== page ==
The Cultural Exchange Group will :-
                                                                       The Cultural Exchange Group will
•   consider strategic means of engaging the BME community
                                                                       be accountable to the following :-
•   identify means of overcoming existing barriers to engagement
•   highlight indigenous culture as much as minority cultures          •Cultural Partnership
•   raise cultural awareness levels of public services                 •Building Stronger Communities
•   have a balance between strategy and delivery
                                                                       Partnership
•   developing a calendar of national, regional and local events
    that we could support and link in to                               •SHAPE Board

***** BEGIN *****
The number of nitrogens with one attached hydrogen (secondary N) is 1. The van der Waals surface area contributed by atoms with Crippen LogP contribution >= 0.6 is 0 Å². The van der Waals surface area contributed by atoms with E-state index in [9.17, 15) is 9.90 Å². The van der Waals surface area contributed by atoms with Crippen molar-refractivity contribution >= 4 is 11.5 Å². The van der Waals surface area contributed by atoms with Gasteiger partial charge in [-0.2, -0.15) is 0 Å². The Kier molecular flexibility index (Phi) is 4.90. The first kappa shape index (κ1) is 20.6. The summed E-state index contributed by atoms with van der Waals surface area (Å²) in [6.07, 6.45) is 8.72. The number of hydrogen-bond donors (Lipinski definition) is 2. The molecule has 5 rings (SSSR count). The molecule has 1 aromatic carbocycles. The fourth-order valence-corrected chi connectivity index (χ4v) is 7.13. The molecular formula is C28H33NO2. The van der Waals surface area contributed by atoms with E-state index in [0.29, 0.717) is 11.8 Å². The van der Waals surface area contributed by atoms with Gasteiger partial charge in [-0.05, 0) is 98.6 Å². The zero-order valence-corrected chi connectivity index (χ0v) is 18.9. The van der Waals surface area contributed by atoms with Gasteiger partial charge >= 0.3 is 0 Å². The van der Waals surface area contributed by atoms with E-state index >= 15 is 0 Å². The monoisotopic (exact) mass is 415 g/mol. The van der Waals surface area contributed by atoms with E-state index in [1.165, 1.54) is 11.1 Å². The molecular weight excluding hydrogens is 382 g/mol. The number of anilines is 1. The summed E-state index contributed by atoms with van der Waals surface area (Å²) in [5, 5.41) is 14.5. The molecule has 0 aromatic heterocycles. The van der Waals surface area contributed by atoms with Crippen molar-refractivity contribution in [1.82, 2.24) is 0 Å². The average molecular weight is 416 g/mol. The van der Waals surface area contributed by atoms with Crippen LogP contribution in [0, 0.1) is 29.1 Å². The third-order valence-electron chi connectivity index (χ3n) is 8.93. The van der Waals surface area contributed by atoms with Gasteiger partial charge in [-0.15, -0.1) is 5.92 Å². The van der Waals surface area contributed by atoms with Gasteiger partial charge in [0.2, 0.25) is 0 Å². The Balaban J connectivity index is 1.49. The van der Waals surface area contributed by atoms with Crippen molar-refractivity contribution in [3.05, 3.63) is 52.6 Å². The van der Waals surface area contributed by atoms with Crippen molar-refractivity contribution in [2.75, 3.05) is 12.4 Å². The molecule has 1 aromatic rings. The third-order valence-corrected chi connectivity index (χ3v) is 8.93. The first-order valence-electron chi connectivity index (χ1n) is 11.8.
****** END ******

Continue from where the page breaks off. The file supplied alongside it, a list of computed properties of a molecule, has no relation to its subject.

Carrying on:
•   identify gaps in provision                                         •Hate Crime Group
•   identify high-level and meaningful targets to support the
                                                                       •Refugee and Migrant Workers Forum
    Cultural Exchange Group’s ambitions
•   identify and bid for funding to support the above aims             •Homeless and Vulnerable Team
•   be linked to significant local strategic partnerships and report   •BME umbrella group
    progress against agreed targets on an annual basis
•   support the achievements linked to the CAA and LAA process
                      Consider…
• Buying (or even seeing) Fairtrade products links you directly to
  producers from many different cultures
• Experiencing commonly known (or comparing different) foods,
  flowers, clothing, cosmetics, toys, etc can help to promote cross-
  cultural understanding
• Food in particular can be one of the very best ways “in” to
  understanding a given country / culture
• Sharing food and drink is an age-old way of bringing people together
• Understanding Fairtrade issues can help to raise awareness about
  wider international issues
• Fairtrade celebrates self-respect, self-reliance and independence
• Borough’s own producers / farmers / allotment holders / gardeners?
• Links to Healthy Eating agenda ?